In today's world of emergency management, a four-year degree is a must, said Aaron Kenneston, emergency manager of Washoe County, Nev., though it's not necessarily critical the degree relate specifically to emergency management.

"The idea is to gain a body of knowledge on common core subjects, undergo the rigors and discipline of academic study, and learn perseverance," he said. "Certainly it is a bonus if you can attend an emergency management or homeland security degree program."

B. Wayne Blanchard, project manager of the Higher Education Project at the Emergency Management Institute, part of the Federal Emergency Management Agency's (FEMA) National Emergency Training Center in Emmitsburg, Md., agrees that it's important for emergency managers - or future emergency managers - to get a college education.

"Dealing with hazards, disasters and what you do about them is a very difficult task to perform," he said. "Having the skills one picks up in college puts one on the right track forward in dealing with administrators and policymakers, and the political context within which hazards, disasters and what you do about them are placed."

Also, Blanchard said, an education in emergency management means students start a job with a background understanding of the complexities surrounding hazards, disasters and emergency management.

 

Learning Lessons

When the Higher Education Project started in 1994, Blanchard said, most emergency managers didn't have a college degree in any subject.

"And most had only, at best, a passing acquaintance with the social science research literature on hazards, disasters and what to do about them."

The goal of the Higher Education Project, according to Blanchard, is to increase collegiate study of hazards, disasters and emergency management; enhance emergency management professionalism; support development of an emergency management academic discipline; make a long-term contribution to enhanced hazards footing; and support a long-term, greater collegiate role in emergency management and disaster reduction.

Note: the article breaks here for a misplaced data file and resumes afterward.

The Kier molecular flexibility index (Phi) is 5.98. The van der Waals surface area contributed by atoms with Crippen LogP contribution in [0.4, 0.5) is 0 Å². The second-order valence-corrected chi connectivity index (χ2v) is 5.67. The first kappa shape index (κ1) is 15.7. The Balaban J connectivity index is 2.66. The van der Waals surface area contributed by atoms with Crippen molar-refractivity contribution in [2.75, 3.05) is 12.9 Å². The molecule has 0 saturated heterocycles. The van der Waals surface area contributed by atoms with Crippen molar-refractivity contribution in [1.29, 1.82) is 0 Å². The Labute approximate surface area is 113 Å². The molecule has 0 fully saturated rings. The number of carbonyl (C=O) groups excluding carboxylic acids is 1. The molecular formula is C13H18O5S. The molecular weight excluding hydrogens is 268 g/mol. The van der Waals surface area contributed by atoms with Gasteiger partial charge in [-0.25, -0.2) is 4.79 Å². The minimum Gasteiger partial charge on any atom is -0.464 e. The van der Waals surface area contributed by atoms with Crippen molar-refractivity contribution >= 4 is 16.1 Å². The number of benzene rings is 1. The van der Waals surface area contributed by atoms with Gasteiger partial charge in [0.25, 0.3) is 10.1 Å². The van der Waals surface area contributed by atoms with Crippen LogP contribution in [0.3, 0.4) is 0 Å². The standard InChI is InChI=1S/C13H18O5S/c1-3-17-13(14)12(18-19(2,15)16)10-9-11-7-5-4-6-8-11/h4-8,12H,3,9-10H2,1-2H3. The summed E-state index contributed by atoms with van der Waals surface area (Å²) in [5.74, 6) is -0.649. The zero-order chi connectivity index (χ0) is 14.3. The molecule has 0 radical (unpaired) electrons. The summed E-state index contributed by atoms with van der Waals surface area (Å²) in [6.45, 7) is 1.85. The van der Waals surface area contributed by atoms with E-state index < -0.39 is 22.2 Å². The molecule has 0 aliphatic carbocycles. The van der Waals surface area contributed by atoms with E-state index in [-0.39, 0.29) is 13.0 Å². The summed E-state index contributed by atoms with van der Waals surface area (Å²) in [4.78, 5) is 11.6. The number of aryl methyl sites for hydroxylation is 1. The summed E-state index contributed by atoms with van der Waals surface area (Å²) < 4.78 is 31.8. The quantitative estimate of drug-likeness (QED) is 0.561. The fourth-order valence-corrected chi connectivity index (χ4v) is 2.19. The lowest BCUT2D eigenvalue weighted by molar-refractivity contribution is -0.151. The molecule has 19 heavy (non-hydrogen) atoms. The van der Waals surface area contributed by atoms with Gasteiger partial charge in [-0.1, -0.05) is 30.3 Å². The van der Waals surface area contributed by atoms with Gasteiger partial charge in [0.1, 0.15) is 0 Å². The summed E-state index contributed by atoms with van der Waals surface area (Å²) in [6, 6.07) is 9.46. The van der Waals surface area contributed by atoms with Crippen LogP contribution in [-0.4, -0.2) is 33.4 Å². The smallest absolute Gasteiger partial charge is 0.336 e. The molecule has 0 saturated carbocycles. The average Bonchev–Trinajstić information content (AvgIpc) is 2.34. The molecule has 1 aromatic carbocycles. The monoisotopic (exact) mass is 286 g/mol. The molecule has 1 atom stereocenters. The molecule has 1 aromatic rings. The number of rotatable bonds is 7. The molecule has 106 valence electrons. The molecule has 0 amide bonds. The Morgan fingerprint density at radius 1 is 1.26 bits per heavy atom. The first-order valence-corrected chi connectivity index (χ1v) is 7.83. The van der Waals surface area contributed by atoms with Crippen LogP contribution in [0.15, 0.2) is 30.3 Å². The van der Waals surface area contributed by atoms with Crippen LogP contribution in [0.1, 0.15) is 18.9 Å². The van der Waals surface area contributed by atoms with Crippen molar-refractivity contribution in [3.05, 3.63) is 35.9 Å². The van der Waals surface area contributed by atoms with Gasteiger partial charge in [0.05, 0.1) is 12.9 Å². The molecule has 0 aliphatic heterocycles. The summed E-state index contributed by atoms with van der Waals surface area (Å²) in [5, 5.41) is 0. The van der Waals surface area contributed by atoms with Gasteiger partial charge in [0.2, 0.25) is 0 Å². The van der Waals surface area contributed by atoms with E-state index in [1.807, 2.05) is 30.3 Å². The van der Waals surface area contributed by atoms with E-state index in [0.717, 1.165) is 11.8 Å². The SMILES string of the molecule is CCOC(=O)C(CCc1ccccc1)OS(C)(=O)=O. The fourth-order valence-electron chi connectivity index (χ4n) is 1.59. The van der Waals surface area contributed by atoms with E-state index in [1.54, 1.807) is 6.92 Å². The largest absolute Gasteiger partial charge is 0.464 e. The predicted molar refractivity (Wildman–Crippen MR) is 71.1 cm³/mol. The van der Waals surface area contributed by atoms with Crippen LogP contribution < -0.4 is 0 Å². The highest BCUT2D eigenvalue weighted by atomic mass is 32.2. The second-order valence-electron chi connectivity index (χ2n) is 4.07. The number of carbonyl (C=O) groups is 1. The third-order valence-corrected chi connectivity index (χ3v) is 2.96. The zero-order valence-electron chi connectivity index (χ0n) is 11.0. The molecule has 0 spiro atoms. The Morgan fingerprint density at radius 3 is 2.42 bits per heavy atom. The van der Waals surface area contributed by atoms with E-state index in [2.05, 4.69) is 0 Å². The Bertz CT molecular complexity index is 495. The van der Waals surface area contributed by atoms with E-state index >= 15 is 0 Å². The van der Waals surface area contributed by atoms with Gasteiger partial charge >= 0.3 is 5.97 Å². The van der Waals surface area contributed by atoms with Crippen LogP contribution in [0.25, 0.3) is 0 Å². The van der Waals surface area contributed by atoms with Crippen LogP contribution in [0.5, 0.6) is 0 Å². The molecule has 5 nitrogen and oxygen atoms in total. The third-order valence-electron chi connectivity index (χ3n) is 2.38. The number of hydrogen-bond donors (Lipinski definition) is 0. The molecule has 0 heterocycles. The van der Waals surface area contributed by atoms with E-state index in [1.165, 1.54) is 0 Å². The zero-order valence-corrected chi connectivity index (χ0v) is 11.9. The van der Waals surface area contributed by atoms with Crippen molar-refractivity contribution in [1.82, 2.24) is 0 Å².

Since 1960, monetary losses from natural disasters in the United States have doubled or tripled per decade, wrote Harvey Ryland, president of the Institute for Business and Home Safety, in 1999.

"And the century's steady progress in reducing deaths and injuries due to natural disasters had begun to level off," he wrote. "Furthermore, there was concern that a single disaster - for example, a catastrophic East Coast hurricane or a repeat of the 1906 San Francisco earthquake - could kill thousands, cost hundreds of billions of dollars, disrupt the national economy, and exhaust the reserves of the insurance industry."

The background problem in the United States, Blanchard said, is that the country isn't on the right path as far as mitigating disasters. "Thus, it doesn't matter what kind of cadre you have working in and around emergency management. I'm aware of no one who thinks disaster losses will flatten out or go down, but I have heard a number of people who do hazard and disaster research give voice to their fears that [the] disaster loss curve is in fact going to steepen."

Our country would be in a better position, Blanchard said, if those in the emergency management field and in schools focus their studies on emergency management - which is a broad term. 

"It could be disaster studies, emergency administration and planning - a wide range of titles I loosely call emergency management," he said. "But you put all those things together, and it does justify the leap of faith that the country would be on better footing in the future."

The more college students become aware of hazards and disasters and how to respond to them, and become acquainted with the social science research literature on these topics, the better, Blanchard said.

If only the findings from that research literature were put into practice, Blanchard said, because much - if

Jim McKay  |  Associate editor